Vets have been warned by the Government that they face fines of up to £5,000 if they fail to record that a horse has been given bute on its passport.
And owners who stockpile the drug and use it without a prescription are reminded that they are also breaking the law.
The warning comes in the wake of the horse meat in processed food scandal.
Last week the Food Standards Agency (FSA) found that some Findus frozen beef lasagne contained 100% horse meat.
In January it emerged that some beef burgers contained 29% horse meat.
These revelations have led to concerns that horses treated with bute could end up in the food chain. Just one dose of bute in a horse’s lifetime means it must not go for meat.
In a letter to vets, Defra’s chief veterinary officer Nigel Gibbens wrote: “A number of veterinary medicines commonly used for the treatment of horses, for example phenylbutazone [bute], if consumed, can be harmful to human health.
“Small numbers of horses [slaughtered for human consumption] are testing positively for the presence of phenylbutazone.”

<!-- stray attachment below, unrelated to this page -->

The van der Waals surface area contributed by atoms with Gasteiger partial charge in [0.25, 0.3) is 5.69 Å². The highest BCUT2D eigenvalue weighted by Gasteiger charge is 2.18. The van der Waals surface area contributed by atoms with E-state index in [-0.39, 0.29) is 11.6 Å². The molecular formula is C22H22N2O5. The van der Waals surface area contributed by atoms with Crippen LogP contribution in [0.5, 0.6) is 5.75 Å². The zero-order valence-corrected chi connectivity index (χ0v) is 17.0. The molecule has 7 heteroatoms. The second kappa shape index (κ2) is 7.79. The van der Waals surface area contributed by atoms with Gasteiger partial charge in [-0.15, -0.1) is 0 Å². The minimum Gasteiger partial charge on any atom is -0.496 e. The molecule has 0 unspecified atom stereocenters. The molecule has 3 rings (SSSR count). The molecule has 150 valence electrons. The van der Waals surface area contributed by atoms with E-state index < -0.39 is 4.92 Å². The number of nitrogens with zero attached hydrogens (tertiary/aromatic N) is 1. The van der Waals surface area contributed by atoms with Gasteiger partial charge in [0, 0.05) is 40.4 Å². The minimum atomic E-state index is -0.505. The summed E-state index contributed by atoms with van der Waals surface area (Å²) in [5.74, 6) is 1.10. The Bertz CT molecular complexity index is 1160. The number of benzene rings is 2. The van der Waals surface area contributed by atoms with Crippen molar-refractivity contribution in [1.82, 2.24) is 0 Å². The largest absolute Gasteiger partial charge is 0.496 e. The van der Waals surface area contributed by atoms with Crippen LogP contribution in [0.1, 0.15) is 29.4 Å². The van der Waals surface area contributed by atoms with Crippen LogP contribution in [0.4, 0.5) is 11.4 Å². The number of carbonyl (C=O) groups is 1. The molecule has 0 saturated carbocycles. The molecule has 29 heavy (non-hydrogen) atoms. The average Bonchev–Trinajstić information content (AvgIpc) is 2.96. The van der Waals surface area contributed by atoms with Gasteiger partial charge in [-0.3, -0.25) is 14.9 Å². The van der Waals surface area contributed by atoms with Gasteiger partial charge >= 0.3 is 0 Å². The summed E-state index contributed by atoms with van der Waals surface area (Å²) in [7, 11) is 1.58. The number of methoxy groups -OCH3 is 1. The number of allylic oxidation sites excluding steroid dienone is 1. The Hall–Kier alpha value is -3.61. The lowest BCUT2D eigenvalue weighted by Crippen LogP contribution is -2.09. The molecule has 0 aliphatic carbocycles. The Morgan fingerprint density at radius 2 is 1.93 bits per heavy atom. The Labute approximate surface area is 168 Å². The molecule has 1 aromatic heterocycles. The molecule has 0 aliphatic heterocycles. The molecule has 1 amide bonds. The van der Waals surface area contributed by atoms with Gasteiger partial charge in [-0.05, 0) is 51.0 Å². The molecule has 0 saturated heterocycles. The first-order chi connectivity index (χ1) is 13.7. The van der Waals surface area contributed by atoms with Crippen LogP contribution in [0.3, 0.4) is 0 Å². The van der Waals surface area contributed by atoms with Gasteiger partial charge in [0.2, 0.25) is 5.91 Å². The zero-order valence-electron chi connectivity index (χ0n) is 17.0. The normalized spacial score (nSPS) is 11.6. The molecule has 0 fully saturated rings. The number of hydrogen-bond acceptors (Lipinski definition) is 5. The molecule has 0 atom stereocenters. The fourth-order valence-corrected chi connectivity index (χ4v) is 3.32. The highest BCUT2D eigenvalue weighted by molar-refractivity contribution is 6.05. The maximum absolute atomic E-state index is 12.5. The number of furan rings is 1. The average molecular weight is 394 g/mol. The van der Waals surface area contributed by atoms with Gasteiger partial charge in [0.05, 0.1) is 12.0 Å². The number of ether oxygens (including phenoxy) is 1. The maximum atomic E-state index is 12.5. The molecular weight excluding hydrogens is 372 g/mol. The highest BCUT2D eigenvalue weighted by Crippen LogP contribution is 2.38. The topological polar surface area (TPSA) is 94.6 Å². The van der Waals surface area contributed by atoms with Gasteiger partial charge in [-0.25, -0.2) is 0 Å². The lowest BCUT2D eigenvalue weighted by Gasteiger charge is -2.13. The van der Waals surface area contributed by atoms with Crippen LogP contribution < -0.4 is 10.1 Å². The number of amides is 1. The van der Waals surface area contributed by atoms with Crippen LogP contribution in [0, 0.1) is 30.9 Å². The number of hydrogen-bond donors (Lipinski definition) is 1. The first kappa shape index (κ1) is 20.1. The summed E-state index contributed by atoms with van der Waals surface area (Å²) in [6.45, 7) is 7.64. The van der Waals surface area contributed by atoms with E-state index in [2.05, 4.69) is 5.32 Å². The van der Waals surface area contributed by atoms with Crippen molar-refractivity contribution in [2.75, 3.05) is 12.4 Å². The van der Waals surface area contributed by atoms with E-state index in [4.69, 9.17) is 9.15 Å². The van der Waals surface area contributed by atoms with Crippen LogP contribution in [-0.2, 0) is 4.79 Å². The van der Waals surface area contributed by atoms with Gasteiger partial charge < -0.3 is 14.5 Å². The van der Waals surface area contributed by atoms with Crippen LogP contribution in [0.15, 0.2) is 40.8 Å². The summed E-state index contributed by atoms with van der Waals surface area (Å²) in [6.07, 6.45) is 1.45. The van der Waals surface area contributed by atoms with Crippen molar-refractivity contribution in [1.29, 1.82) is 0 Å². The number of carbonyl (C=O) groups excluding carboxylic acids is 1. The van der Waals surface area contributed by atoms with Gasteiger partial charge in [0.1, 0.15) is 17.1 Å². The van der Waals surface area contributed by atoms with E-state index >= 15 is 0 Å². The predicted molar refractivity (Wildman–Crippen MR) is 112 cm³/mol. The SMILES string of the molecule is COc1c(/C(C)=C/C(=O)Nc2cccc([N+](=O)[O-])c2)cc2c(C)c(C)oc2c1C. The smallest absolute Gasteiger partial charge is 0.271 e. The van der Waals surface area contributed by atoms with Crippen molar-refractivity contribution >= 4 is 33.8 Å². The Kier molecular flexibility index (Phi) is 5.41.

The FSA will now test all meat from horses slaughtered in the UK for human consumption — around 8,500 a year.
Until now it has tested meat from just under 2% of horses. Eight horses that were tested in 2012 had been given bute.
British Equine Veterinary Association (BEVA) chairman Keith Chandler told H&H that his members were well aware of the rules surrounding bute.
But he felt that those vets who do not deal with horses regularly would benefit from the reminder.
He added that the problem of clients self-prescribing bute for their horses is widespread.
“Bute is a dangerous medicine and must not be distributed to your horses like aspirin, but only under a vet’s supervision,” he said.
This news story was first published in the current issue of H&H (14 February 2013)